Mussolini’s Blunted Sword
The first part of this article, which aimed to exam the factors that shaped the Italian Army of 1940, presented the case that Italy was thrown into the abyss of war by an uncertain political course helmed by its leader, Benito Mussolini. A major question that has persisted through the years since Fascist Italy’s collapse has been to what extent did the military establishment facilitate and or support the Duce in his actions, specifically those of a strategic military nature? This matter has been debated for a long time, and more than others, it has created a scission in the public opinion of Italians, who have formed two opposite factions based on their beliefs.
While one sect has absolved the Army High Command on the belief that they were forced to accept passively any decision which came from a political establishment that could not be contradicted, the other affirmed the exact opposite: their postulation was that Mussolini made far reaching decisions, decisions that have been judged by many as irrational or uneducated, because he was for so long deceived by his own Generals, who had depicted to him a powerful army able to endure successfully a long war. Thus to this faction, the only blame for these decisions that should be placed upon the shoulders of the Duce was to entrust too much faith in his Generals.
Into a matter so complex, the radicalization of these opinions, added to an innate need for simplification, did nothing to determine even partial truth to this debate. In reality it was just another attempt to relieve either the political power or the military one of its share in the responsibility of the sad and devastating events of the Italian participation in the war.
For the Italian ruling class, passing the buck from one to another was the only explanation about Italy’s role and performance in the Second World War that they were able to give to the Italian people. When finally the records of history were made known to the public, knowledge of the truth which emerged did nothing to absolve either side of responsibility. Those individuals once labeled either as guilty or hailed as heroes of yesterday, were likewise sucked into a whirlwind which correctly repositioned them into a landscape which clearly showed how both the political and the military powers shared in the responsibility, even if in different proportions, in the events which overtook Italy during the war.
Give to Caesar what is Caesar’s……..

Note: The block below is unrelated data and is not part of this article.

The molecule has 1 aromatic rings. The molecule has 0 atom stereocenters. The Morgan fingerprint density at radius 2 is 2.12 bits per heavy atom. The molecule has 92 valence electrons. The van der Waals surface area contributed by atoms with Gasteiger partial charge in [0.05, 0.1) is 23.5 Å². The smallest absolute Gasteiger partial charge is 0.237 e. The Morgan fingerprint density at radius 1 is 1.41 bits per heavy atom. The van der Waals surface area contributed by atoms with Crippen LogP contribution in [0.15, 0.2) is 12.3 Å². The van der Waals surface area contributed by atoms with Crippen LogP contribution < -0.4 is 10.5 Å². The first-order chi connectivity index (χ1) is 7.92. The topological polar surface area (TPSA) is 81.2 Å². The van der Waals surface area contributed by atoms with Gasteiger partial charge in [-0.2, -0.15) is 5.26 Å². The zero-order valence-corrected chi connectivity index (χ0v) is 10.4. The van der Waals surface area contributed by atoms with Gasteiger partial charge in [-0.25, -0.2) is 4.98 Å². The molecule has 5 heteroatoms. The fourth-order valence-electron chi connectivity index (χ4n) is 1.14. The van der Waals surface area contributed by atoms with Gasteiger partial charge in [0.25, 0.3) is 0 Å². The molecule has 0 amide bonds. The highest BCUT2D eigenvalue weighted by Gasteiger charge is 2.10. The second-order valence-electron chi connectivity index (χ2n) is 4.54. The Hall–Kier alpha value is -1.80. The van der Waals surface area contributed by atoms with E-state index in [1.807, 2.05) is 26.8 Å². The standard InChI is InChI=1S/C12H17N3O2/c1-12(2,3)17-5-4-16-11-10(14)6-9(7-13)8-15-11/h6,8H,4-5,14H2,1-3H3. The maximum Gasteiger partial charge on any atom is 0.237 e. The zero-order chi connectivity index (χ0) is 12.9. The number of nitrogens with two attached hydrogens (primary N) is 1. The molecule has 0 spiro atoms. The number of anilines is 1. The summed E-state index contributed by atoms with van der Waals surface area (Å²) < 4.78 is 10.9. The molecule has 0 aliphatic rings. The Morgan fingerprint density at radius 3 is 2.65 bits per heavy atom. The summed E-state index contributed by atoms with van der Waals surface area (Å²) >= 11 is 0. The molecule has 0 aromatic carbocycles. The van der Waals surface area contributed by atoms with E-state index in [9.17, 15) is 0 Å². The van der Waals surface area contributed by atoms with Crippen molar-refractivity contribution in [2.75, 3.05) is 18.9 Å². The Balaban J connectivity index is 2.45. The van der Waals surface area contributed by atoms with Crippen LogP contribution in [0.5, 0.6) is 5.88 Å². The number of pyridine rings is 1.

The Relationship Between Political Power and Military Establishment
A common mistake when one attempts to analyze military history, is the proclivity to ignore or underestimate the balance of power between military status and civilian concerns coexisting together in a nation at war. At first glance a war seems a purely military matter, but nothing is further from the truth than this concept; the armed forces of a nation is nothing more than a tool to be wielded to accomplish the national strategy (or supreme interest) established by its government.
For this reason, the capacity for clear communication and synergy between any armed force and the central government is of crucial importance for a modern and efficient nation, especially one who is at war. To understand the relationship between the Italian armed forces and its government, it is necessary to start an evaluation in 1925, when Fascism was in a developmental phase still far from the totalitarian dictatorship which it evolved into some years later.
In that year the minister of war, Antonino Di Giorgio, who was a former General in the First World War, and although not a Fascist was connected to a coalition who supported the Fascist party, presented to the parliament a draft of law to modernize the Italian Armed Forces.
His draft, which was ahead of its time in Italian military thinking, provided also for the creation of an Interforce High Command which was to forge a new coordination among Army, Navy and the newly formed Air Force. Its purpose was to keep a constant channel of communication open between the government and the military power, thus helping to ensure the symmetry between all arms of the armed forces.
During this same period, several other forward thinking nations of the world felt the need to begin transforming their supreme commands into a structure that fit better the new concepts of modern warfare. No longer was a nations war effort to be directed from a far away battlefield by its preeminent general, but coordinated from a central location able to better process information and in theory see clearer through the fog of war. In Italy however, development of this conceptualization commenced in a different way due in large part to the persistent and bitter rivalry between the leaders of its armed forces. This led the military hierarchy to view Di Giorgio’s project as a mortal stab to the autonomy of each branch of military.
So, while the armies of several other nations were marching towards an intertwined and centralized command within the greater whole of their national order, in Italy the first postulate of the military power remained as a strict separation between each armed force.
Seeing the fervent protests which the military waged against Di Giorgio and his plan, Mussolini immediately understood the political importance that the situation offered him; since 1922 Mussolini perfectly understood that the armed forces were in fact the only Italian institution which had the means or potential to stop the course and growth of Fascism. Thus, Il Duce formed the belief that for the preservation of the future of Fascism, a compact and united armed force was potentially more dangerous to his movement than three separate armed forces each working towards their own goals and ends.